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We went to Venice Beach yesterday and shot some video and finished the edits this morning. Venice Beach is as crazy as ever. We had a late lunch in Santa Monica. I used a Canon EF 70-200 F4L and Leica 12-60mm F2.8-4 lens for most of the shooting on a Panasonic Lumix.

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Old 09-02-2019, 01:28 AM   #3114
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Looks nice, use a gimbal or some kind of rig to stabilize?
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Old 09-02-2019, 04:01 AM   #3115
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I'm no expert myself, but I shoot mostly landscapes with a tripod in aperture priority, usually around F11, trying to keep ISO as low as possible, letting the shutter speed float. Sometimes shutter speed will be more than a few seconds. Try to shoot early morning or late afternoon or overcast days to get the best possible light, and very little wind.

Usually focus about one third into the scene, but sometimes take multiple exposures with various focal points and focus stack (blend) the images in photoshop. When I do, I use live view and zoom in on the lcd screen to sharpen the focus.

Sometimes use filters to avoid blown out highlights in the sky.

Sometimes bracket 3 or 5 exposures and have Lightroom process an HDR.

For quick landscape shots without a tripod, I use aperture priority, adjust the aperture and ISO to try to keep shutter speed somewhere between 1/100 and 1/320.

On the rare occasion that I shoot something moving, I use shutter priority, holding shutter speed in accordance with how fast the subject is moving.
I would have written exactly the same thing. Try some books or videos about the type of photography you like.
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Old 09-02-2019, 08:01 AM   #3116
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Looks nice, use a gimbal or some kind of rig to stabilize?
I used a 3 axis motorized gimbal (Zhiyun Crane) and an ultra compact travel tripod (Mefoto Globetrotter Air) to stabilize the video during shooting, SonicFire Pro/Smartsound for the soundtrack, and Vegas Pro for the editing.
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Old 09-02-2019, 08:04 AM   #3117
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This morning at the boat launch
Nice . Did you try a time lapse with that shot?
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Old 09-02-2019, 09:01 AM   #3118
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Originally Posted by The Cosmic Avenger View Post
Since we're talking about photography in addition to sharing photos, any advice on photography for dummies, maybe one technique/setting to master first? I feel like I've got a good eye for framing, but all I've done is use my Panasonic Lumix DMC-FZ47K on full auto. I'm looking for baby steps; although I'd probably be interested in reading in-depth information on the more complex parts of it, I find I really need a lot of hands-on practice before I can feel comfortable with a skill, so I'm looking to just dip my toe into the shallow end in practice.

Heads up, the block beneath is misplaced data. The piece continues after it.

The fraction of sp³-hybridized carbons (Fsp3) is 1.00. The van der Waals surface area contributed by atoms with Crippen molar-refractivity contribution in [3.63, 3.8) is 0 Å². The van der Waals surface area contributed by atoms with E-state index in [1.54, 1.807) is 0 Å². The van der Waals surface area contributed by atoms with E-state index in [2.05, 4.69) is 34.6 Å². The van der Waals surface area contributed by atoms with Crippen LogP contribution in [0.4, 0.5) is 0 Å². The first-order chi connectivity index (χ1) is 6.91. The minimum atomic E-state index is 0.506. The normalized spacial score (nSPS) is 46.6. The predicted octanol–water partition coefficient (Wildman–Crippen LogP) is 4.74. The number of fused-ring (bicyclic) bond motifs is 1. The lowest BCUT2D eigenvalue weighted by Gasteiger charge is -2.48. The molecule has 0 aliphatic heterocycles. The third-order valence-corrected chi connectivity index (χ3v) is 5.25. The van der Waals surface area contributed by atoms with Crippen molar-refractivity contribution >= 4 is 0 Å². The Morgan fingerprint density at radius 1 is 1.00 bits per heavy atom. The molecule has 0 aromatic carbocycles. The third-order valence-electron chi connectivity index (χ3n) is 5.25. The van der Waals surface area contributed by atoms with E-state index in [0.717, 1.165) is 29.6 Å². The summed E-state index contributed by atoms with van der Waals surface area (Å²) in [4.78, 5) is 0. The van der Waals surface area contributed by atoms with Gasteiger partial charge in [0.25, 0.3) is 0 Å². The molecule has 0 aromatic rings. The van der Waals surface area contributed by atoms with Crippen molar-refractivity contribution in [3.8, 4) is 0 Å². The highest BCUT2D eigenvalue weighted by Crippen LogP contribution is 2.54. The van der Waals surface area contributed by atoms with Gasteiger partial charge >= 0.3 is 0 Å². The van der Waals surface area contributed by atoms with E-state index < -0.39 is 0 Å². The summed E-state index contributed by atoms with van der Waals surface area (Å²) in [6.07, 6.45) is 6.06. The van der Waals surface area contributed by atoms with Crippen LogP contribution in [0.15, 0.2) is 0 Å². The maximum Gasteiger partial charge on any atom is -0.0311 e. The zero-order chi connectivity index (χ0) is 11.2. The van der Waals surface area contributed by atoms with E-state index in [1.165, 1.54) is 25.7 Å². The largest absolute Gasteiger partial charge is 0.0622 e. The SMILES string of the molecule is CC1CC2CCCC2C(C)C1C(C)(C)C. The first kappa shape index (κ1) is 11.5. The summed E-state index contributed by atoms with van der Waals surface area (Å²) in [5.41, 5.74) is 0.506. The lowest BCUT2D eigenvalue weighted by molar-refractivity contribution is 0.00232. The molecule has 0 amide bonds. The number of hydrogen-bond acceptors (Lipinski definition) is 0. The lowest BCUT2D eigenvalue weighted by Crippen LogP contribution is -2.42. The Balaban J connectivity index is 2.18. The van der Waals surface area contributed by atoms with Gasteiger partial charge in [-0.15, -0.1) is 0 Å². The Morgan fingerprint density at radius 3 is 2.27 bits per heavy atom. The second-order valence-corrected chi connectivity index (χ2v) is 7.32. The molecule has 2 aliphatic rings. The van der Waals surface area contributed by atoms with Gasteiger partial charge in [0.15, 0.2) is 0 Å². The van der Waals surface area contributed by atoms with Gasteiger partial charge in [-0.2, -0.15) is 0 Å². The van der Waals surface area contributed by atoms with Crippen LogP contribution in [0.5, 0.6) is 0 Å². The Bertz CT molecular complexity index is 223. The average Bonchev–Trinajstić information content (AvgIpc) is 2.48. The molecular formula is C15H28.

Photography is not about gadgets. Only rarely will you find that the auto settings detract from your images.

First, photography is about light. Look at the classics like Karsh, W. Eugene Smith, Ansel Adams, Richard Avedon, etc. None of those images was made with equipment nearly as good as your camera on auto.

Then look again at those guys for composition.

When you get tired of being serious, look at Bunny Yeager's stuff. The lighting, I mean.

Then start studying the photos in current magazines. You will soon be able to discriminate between the photoshopped garbage and the really good stuff. National Geographic is, of course, always respected.

Above all, as has been said, get out and take pictures.
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Old 09-04-2019, 08:54 AM   #3119
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This is a quick recommendation of a documentary DW and I saw on Sunday called "Jay Myself", which is about legendary photographer Jay Maisel (the title refers to a mis-named piece of mail). 50 years ago Jay bought a 36,000 square foot building in New York called The Bank, and he recently sold it and had to move out 72 rooms of stuff related to his photography career. It's quite a fascinating documentary about Jay, his life, how he's filled his home/studio building, and changes in the New York neighborhood. I thought the group might like to know about it if someone else hasn't given the alert (I did a search for "Maisel" and nothing popped up, but if this is old news, apologies.)
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Old 09-14-2019, 12:01 PM   #3120
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The Harvest Moon